The first sight of the tongue of Fox Glacier, protruding down through the rainforest from its mist-veiled neve. We walk up from the carpark with our heavy boots and woollen socks dragging at the end of our legs. When we step out onto the ice, everything is suddenly different. The temperature drops 10 degrees and the light shifts from green to blue-white. The crampons even necessitate another way of walking, feet flat to the ground, biting into the ice and requiring a slight wrench to free them. There are layers of ash in the glacier that have blown across the Tasman from our own domestic bushfires. I stand on the surface, eroded like limestone into crevasses and strange peaks, listening to the water run in its invisible channels and feeling fragile and organic .

For a while after returning, I see things in my world I have never seen before. I read the placards scattered along Canada Bay describing estuarine ecology and the mechanics of mangroves I pay attention to a (very large) sandstone house near Tarban Creek that I have been riding past every day for years and have never noticed. This new vision lasts for a couple of weeks before it is eroded by familiarity and I am back in my old mental landscape, blinded by routine to everything around me.

Tuesday, February 24, 2009

Queenstown-Lake Hawea: 3 Jan

We started to ride early, up the valley to Arrowtown, sun shining, birds singing, traffic mercifully light. After an hour or so of riding my ankle was still intact (to my great relief) so I took 2 ibuprofen and we proceeded to the Crown Range Road. Followed around 20 km of climbing , watching the snowy peaks slowly emerge all around us as we got higher and higher, trying to ride in a straight line and keep our wheels on the ground during the final near-vertical kilometre. On the top there was a tortured tree and a little plaque naming the pass as the highest (paved) road in NZ, and a road sign warning traffic that the next 40 km would be downhill (!!!!!!).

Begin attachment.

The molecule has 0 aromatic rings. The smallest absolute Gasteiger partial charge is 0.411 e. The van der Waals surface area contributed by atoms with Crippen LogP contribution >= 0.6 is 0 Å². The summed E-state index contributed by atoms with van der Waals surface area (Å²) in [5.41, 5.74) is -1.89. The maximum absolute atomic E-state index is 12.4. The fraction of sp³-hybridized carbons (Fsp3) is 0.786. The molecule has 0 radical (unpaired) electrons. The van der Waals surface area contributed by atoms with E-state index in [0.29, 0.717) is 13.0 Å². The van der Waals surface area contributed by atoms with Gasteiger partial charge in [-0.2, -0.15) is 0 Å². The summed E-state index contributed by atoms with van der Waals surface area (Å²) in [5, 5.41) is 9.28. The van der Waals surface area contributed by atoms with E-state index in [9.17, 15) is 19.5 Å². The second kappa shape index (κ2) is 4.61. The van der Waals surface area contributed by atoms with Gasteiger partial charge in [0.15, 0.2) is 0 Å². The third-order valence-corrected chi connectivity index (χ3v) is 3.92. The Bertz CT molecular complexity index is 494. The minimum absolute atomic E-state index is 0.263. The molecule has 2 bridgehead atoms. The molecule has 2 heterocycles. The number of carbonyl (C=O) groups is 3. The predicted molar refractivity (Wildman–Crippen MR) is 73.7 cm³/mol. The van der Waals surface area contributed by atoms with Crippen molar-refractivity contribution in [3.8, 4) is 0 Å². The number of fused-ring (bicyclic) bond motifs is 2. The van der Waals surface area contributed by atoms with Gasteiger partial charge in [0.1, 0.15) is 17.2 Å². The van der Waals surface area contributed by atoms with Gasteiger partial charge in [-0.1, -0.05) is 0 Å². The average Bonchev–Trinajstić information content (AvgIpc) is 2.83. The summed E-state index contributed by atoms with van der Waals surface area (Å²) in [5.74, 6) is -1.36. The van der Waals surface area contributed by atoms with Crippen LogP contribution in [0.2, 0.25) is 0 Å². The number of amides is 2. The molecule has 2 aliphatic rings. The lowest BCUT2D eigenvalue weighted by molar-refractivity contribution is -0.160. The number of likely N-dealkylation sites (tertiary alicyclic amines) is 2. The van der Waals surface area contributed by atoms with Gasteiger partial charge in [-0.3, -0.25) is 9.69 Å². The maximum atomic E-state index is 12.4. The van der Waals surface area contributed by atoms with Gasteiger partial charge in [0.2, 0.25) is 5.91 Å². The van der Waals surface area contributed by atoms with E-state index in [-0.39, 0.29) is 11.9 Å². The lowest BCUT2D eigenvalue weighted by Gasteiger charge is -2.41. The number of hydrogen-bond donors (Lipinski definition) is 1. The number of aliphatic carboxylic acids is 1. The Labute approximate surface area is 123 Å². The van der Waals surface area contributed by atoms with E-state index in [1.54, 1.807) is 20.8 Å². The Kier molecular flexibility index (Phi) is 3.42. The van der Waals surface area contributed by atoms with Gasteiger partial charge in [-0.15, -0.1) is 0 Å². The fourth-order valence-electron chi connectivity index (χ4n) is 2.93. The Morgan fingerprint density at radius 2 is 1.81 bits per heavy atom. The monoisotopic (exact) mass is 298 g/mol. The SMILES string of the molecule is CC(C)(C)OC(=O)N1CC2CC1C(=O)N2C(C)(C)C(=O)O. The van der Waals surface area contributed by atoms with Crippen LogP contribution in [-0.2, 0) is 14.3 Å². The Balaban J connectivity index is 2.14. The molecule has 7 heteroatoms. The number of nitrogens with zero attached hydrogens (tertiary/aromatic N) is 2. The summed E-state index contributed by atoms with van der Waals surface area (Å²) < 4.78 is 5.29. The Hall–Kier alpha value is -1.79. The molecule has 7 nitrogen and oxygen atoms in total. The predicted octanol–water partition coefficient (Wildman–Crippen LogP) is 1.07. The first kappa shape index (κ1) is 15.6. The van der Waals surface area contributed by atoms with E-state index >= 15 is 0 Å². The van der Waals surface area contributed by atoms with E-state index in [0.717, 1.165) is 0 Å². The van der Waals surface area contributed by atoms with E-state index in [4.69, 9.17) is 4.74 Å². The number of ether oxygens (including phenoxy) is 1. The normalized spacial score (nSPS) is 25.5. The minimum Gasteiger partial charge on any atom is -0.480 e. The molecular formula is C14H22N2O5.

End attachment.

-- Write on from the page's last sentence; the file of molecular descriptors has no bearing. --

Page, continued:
And so it was. Initially a steep drop through a lot of switchbacks, crossing the Cardrona River 12 times in its infant stages. Then down down down, all the way to the lakeside at Wanaka. Another spectacular blue wind-whipped lake, surrounded by more steep young mountains. We weren't tired yet so continued on to Lake Hawea where we spent the night listening to the (head) wind blowing through the trees around the tent and hoping for a meteorological miracle to bring us a southerly in the morning.

Monday, February 23, 2009

Queenstown 1-2 Jan

Again woke up feeling like hit by a truck, a sensation similar to jetlag but in the body rather than the head. Before too long we had an argument and decided to avoid each other for the afternoon. Having the advantage of not being hungover, I went walking beside the lake, and took a thousand photos of the scenic peaks, blue choppy water and the steamboat beating across to Walter Peak farm on the other side of Lake Wakatipu (it later transpired that Marcin had gone one better, descending into a glass-walled tank below the water to observe the incredible diving ducks).

I had a pain in my Achilles which got worse and worse as the day progressed- by evening I felt like a zombie with a sports injury. I hobbled around town feeling more and more paranoid that I wouldn't be able to ride. It rained all day. When we got up the next day it was raining again and we decided not to go anywhere. We went up the mountain during the day (rain) and I limped around complaining and generally ruining our fun. In the evening we ate dinner with a Dutch couple who were also cycling - one was a doctor and we talked about his doctoring days in Zambia and I got some free medical advice about my ankle. Early to bed, me with my foot on the pannier as a belated attempt at elevation of the afflicted limb.

Saturday, February 21, 2009

The Otago Rail Trail-29-31 Dec

Wake up in Middlemarch and do some tyre-switching, and set off around 11. It is burning hot with a huge sky- the countryside is barren and shadeless and looks like a steppe or a prairie. We ride and eat, eat and ride. In the middle of the afternoon we nap by a stream in a shaded gorge. There is an insistent piping sound and I wonder, half-asleep, if there is an exotic flightless bird in the vicinity. After a while it becomes clear that it's a lost lamb looking for its mother. These (and rabbits) are still the only animals we've seen.]

There are plaques every couple of kilometres beside the trail and we stop conscientiously to read them all. Thus we learn about the Taieri Pet, a cloud formation created when the north-westerly blows up over the Rock and Pillar Range, piling the cloud in towering layers. We also learn that the steam trains were liable to set the countryside on fire with sparks from their engine-boxes, and that barrels of water were kept near wooden bridges so that any passersby could douse them if they caught alight.

In the evening we start to ride again. About ten or fifteen kilometres from Ranfurly we stop at a pub to fill our water. There are unfriendly signs on the door threatening cyclists who try to have a surreptitious piss and get unauthorised liquids. It turns out to be the last preserve of the local bogan species and we have a beer and watch them come and go in their trucks, red swollen men and little dessicated women, all with fags hanging from their hands.